Why can’t you call a Windows folder ‘CON’?

After reading this quite interesting – and entertaining – list of 25 things you didn’t know about Windows to celebrate Windows’ 25th anniversary, I got to wondering…

Number 23 says you can’t name a Windows folder “CON”. Try it. Create a folder on the desktop and call it CON, it’ll rename to “new folder”. Why? Actually, the answer’s simple…

It all goes back to the days of CP/M, the popular operating system at the time that MS-DOS was created.

You see in CP/M (and in DOS and Windows), drive letters aren’t the only things that follow the C: specification. There’s printers – LPT1: being the classic example. Serial ports – COM1:, COM2: and so on.

Now here comes the reason.

Open a Command Prompt window; you should see a black window with the white C:> prompt.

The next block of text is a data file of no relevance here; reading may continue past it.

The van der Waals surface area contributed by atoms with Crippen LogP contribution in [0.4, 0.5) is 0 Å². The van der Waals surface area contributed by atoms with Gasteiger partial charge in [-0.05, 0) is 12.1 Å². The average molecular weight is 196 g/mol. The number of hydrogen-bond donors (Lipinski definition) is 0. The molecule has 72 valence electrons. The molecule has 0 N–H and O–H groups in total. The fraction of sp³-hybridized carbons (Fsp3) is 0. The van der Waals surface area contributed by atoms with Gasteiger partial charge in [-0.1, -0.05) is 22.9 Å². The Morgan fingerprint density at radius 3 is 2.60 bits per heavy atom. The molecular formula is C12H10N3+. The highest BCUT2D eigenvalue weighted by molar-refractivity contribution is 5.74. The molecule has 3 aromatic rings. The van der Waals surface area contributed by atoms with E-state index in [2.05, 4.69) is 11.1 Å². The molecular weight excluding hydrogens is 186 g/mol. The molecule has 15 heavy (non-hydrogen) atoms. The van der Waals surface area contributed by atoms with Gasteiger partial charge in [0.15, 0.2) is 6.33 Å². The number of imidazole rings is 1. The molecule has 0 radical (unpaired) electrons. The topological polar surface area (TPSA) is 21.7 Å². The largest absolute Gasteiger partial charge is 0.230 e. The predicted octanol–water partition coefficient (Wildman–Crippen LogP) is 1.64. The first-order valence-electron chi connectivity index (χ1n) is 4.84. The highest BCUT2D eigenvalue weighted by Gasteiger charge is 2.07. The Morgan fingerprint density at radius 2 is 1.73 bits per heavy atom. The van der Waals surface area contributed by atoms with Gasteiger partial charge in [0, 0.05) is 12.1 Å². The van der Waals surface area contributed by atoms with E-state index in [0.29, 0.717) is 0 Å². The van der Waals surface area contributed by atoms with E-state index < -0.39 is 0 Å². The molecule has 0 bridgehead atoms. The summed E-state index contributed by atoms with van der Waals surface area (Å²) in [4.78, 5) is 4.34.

Enter dir and find a text file.

Type in copy textfile.txt CON: – replacing “textfile.txt” with the name of the file. You’ll see the contents of the file strewn all over the screen.

And that’s why you can’t name a file CON – the “CON:” device name is so heavily implanted into so many programs that if you created a file it might override that name, and could cause you any number of interesting and exciting problems. Simples!

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